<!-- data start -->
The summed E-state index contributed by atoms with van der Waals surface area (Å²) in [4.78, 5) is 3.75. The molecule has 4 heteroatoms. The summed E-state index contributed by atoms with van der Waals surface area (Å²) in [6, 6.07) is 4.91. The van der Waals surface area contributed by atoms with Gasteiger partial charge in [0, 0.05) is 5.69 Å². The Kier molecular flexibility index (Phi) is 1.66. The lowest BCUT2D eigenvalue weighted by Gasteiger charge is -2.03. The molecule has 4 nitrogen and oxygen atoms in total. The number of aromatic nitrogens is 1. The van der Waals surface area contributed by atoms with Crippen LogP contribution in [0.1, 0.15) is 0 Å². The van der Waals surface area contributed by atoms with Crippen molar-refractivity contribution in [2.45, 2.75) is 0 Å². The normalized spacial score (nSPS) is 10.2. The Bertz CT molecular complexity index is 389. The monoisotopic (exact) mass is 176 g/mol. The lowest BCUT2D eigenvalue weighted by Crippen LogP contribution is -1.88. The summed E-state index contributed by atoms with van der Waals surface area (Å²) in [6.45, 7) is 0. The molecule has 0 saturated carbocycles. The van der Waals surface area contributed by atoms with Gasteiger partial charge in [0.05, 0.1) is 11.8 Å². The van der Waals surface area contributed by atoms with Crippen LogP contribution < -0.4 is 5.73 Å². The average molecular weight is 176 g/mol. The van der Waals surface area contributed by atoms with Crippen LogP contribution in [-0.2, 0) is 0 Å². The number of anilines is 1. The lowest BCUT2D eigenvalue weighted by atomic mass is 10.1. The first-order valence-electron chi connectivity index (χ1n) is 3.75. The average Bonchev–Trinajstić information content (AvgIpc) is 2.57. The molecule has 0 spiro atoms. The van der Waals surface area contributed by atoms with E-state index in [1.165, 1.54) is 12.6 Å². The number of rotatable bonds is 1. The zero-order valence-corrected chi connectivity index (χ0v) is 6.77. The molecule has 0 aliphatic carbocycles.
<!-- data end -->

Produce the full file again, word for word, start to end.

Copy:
The summed E-state index contributed by atoms with van der Waals surface area (Å²) in [4.78, 5) is 3.75. The molecule has 4 heteroatoms. The summed E-state index contributed by atoms with van der Waals surface area (Å²) in [6, 6.07) is 4.91. The van der Waals surface area contributed by atoms with Gasteiger partial charge in [0, 0.05) is 5.69 Å². The Kier molecular flexibility index (Phi) is 1.66. The lowest BCUT2D eigenvalue weighted by Gasteiger charge is -2.03. The molecule has 4 nitrogen and oxygen atoms in total. The number of aromatic nitrogens is 1. The van der Waals surface area contributed by atoms with Crippen LogP contribution in [0.1, 0.15) is 0 Å². The van der Waals surface area contributed by atoms with Crippen molar-refractivity contribution in [2.45, 2.75) is 0 Å². The normalized spacial score (nSPS) is 10.2. The Bertz CT molecular complexity index is 389. The monoisotopic (exact) mass is 176 g/mol. The lowest BCUT2D eigenvalue weighted by Crippen LogP contribution is -1.88. The summed E-state index contributed by atoms with van der Waals surface area (Å²) in [6.45, 7) is 0. The molecule has 0 saturated carbocycles. The van der Waals surface area contributed by atoms with Gasteiger partial charge in [0.05, 0.1) is 11.8 Å². The van der Waals surface area contributed by atoms with Crippen LogP contribution < -0.4 is 5.73 Å². The average molecular weight is 176 g/mol. The van der Waals surface area contributed by atoms with Crippen LogP contribution in [-0.2, 0) is 0 Å². The number of anilines is 1. The lowest BCUT2D eigenvalue weighted by atomic mass is 10.1. The first-order valence-electron chi connectivity index (χ1n) is 3.75. The average Bonchev–Trinajstić information content (AvgIpc) is 2.57. The molecule has 0 spiro atoms. The van der Waals surface area contributed by atoms with E-state index in [1.165, 1.54) is 12.6 Å². The number of rotatable bonds is 1. The zero-order valence-corrected chi connectivity index (χ0v) is 6.77. The molecule has 0 aliphatic carbocycles.